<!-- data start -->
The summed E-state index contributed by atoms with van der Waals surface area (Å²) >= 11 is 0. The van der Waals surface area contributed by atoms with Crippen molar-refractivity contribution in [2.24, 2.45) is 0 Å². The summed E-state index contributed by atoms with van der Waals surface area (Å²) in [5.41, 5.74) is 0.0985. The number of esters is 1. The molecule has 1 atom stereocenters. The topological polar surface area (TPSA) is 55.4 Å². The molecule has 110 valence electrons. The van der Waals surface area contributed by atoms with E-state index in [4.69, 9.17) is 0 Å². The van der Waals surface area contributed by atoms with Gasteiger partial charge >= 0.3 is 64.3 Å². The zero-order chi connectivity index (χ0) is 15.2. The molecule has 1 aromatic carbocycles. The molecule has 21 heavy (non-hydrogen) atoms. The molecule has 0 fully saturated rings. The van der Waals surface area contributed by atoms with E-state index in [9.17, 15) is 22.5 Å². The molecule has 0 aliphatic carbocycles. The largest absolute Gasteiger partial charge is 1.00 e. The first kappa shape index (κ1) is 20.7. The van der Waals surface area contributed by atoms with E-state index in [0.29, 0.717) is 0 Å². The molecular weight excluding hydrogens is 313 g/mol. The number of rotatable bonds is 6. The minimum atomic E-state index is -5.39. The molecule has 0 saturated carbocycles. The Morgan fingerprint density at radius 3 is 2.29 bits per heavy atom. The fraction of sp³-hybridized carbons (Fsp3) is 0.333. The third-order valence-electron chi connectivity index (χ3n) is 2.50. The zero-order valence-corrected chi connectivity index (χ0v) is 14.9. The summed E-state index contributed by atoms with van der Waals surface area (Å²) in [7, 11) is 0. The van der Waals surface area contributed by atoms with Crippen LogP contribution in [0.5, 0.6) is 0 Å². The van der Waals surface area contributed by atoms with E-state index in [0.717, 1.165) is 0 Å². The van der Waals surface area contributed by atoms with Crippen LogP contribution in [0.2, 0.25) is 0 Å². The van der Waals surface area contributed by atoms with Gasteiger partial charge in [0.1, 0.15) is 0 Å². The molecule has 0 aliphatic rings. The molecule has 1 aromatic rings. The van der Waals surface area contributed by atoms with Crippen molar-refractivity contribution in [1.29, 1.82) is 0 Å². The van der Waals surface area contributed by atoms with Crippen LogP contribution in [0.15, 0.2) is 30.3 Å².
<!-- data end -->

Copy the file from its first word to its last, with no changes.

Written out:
The summed E-state index contributed by atoms with van der Waals surface area (Å²) >= 11 is 0. The van der Waals surface area contributed by atoms with Crippen molar-refractivity contribution in [2.24, 2.45) is 0 Å². The summed E-state index contributed by atoms with van der Waals surface area (Å²) in [5.41, 5.74) is 0.0985. The number of esters is 1. The molecule has 1 atom stereocenters. The topological polar surface area (TPSA) is 55.4 Å². The molecule has 110 valence electrons. The van der Waals surface area contributed by atoms with E-state index in [4.69, 9.17) is 0 Å². The van der Waals surface area contributed by atoms with Gasteiger partial charge >= 0.3 is 64.3 Å². The zero-order chi connectivity index (χ0) is 15.2. The molecule has 1 aromatic carbocycles. The molecule has 21 heavy (non-hydrogen) atoms. The molecule has 0 fully saturated rings. The van der Waals surface area contributed by atoms with E-state index in [9.17, 15) is 22.5 Å². The molecule has 0 aliphatic carbocycles. The largest absolute Gasteiger partial charge is 1.00 e. The first kappa shape index (κ1) is 20.7. The van der Waals surface area contributed by atoms with E-state index in [0.29, 0.717) is 0 Å². The molecular weight excluding hydrogens is 313 g/mol. The number of rotatable bonds is 6. The minimum atomic E-state index is -5.39. The molecule has 0 saturated carbocycles. The Morgan fingerprint density at radius 3 is 2.29 bits per heavy atom. The fraction of sp³-hybridized carbons (Fsp3) is 0.333. The third-order valence-electron chi connectivity index (χ3n) is 2.50. The zero-order valence-corrected chi connectivity index (χ0v) is 14.9. The summed E-state index contributed by atoms with van der Waals surface area (Å²) in [7, 11) is 0. The van der Waals surface area contributed by atoms with Crippen LogP contribution in [0.5, 0.6) is 0 Å². The van der Waals surface area contributed by atoms with E-state index in [0.717, 1.165) is 0 Å². The van der Waals surface area contributed by atoms with Crippen LogP contribution in [0.2, 0.25) is 0 Å². The van der Waals surface area contributed by atoms with Gasteiger partial charge in [0.1, 0.15) is 0 Å². The molecule has 0 aliphatic rings. The molecule has 1 aromatic rings. The van der Waals surface area contributed by atoms with Crippen molar-refractivity contribution in [1.29, 1.82) is 0 Å². The van der Waals surface area contributed by atoms with Crippen LogP contribution in [0.15, 0.2) is 30.3 Å².